GENESEO – Honey Girl Gourmet, Geneseo’s newest specialty and gift store, was just finishing its third month in business on July 29, 2015, when its building was tragically destroyed in the fire that also claimed Kelly’s Saloon.
But it takes more than a devastating fire to beat its founder and owner, Alyssa Cope, 32. Due to the incredible personal sacrifices and constant labor throughout August and September by herself and Blake Burnette with Contract Trade Services, she has completely renovated a new location at 61 Main Street and is now open for business.
“Immediately after the fire, the biggest thing was throwing out everything that was affected, and that was really hard,” said Cope. “But it was exciting to plan a new space. It’s been a whirlwind, but we got a lot done. We pretty much gutted this place. We raised the ceiling, replaced parts of the walls, and repainted.”
Cope said that her friends, family and community have come together to help her and made the quick turn around possible.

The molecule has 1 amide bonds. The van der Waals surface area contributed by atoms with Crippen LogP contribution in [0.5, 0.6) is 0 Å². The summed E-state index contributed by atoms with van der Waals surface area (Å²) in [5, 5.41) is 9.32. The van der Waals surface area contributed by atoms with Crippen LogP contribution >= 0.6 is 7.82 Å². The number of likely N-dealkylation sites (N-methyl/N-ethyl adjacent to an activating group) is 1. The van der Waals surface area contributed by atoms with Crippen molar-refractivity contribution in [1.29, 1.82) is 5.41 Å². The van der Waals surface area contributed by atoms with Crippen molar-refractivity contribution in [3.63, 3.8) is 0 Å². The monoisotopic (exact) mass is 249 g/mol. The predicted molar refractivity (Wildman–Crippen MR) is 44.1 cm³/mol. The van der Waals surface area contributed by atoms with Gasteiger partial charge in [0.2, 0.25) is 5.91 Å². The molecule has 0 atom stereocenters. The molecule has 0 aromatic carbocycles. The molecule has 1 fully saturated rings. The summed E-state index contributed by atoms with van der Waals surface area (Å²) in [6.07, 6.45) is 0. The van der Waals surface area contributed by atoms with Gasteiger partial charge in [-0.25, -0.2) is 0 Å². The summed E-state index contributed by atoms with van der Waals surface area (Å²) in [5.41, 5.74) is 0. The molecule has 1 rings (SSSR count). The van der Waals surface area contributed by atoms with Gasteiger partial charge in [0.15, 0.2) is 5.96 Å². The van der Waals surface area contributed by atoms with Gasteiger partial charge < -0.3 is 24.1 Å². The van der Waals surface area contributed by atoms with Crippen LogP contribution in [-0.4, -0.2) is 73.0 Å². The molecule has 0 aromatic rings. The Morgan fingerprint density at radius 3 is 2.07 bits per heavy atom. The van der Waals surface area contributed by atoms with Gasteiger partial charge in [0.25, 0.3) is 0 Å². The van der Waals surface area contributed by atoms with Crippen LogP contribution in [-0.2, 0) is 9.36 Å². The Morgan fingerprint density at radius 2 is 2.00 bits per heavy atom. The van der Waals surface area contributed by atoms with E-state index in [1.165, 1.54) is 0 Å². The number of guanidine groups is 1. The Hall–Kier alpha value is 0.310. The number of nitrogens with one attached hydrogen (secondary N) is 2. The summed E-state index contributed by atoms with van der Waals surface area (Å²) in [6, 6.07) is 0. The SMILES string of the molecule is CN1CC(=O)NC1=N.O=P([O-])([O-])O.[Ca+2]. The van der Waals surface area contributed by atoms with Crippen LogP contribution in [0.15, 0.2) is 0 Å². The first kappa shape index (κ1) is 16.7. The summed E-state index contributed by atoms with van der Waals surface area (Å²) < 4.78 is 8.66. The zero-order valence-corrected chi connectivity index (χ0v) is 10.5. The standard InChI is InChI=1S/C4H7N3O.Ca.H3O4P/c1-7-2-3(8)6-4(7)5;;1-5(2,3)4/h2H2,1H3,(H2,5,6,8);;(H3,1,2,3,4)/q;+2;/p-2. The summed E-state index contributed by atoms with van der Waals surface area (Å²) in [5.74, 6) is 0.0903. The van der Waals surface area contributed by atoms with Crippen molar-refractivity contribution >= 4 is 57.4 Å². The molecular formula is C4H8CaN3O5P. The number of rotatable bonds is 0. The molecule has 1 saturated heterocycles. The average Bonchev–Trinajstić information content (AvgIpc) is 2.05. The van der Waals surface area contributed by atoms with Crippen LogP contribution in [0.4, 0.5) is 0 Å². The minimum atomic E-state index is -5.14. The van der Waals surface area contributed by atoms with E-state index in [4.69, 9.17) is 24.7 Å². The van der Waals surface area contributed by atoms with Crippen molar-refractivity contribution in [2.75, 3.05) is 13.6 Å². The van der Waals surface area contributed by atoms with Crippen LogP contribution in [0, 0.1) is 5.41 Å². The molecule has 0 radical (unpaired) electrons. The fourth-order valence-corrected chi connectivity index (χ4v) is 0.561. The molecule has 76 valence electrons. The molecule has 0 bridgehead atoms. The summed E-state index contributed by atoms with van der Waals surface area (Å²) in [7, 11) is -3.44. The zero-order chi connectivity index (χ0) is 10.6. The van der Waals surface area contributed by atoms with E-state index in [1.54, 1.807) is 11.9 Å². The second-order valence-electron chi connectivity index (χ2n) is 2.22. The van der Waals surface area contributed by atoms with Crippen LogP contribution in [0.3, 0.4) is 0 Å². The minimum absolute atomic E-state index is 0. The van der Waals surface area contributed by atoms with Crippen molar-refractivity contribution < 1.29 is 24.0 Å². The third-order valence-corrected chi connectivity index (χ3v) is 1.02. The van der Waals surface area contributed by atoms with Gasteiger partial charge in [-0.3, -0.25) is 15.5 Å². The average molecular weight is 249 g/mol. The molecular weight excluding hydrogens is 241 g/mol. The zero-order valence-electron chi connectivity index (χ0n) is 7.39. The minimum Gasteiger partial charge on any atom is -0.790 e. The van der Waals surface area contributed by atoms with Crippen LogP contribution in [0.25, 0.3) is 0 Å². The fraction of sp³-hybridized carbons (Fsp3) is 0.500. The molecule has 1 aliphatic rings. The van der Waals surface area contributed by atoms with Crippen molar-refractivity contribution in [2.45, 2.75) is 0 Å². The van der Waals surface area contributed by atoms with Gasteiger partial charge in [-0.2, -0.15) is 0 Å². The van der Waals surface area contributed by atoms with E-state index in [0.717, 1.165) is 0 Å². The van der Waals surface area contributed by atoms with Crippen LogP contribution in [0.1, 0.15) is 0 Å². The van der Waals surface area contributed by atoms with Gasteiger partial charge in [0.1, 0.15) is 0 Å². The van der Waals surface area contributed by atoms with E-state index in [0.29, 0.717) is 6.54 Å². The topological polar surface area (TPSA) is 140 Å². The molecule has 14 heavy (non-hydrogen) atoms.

“My mom is really helpful for bouncing ideas off of,” added Cope. “Not everyone’s mom will tell them something is a bad idea. Plus she’s an interior designer. My friend Tevye Sherline is an artist and painter in Geneseo, and he was a huge help during demo and refurbishing existing structure that wasn’t going to be replaced. People have been very supportive and helpful.”
For example, artist Jan Abernethy’s untitled watercolor was delivered to the original Honey Girl shop for the Genesee Valley Nature Conservancy’s silent art auction during the Geneseo Merchants Association wine stroll on Aug. 7. The piece was lost along with the original store.
“We were going to be a stop on the wine stroll and hang the painting as part of the auction,” said Cope. “We liked it and were planning on buying it anyway, so after the fire, we paid the ‘buy it now’ price for it. When [Abernethy] found out about it, she made and donated an almost perfect replica for us.”
Cope has taken full advantage of the opportunity to move, and has added a 12-foot tasting table, a wider variety of cheeses due to expanded refrigerator space, and is planning to market new products soon.
“You try to see the silver linings, I’m really excited to do business out of here,” said Cope. “I’ve been able to add a few things like the tasting table and cheeses, and there’s more on the way like that. I like the huge windows because now I can do big window displays that just weren’t possible in my little shop before. I already splurged on this gold skeleton in the window.”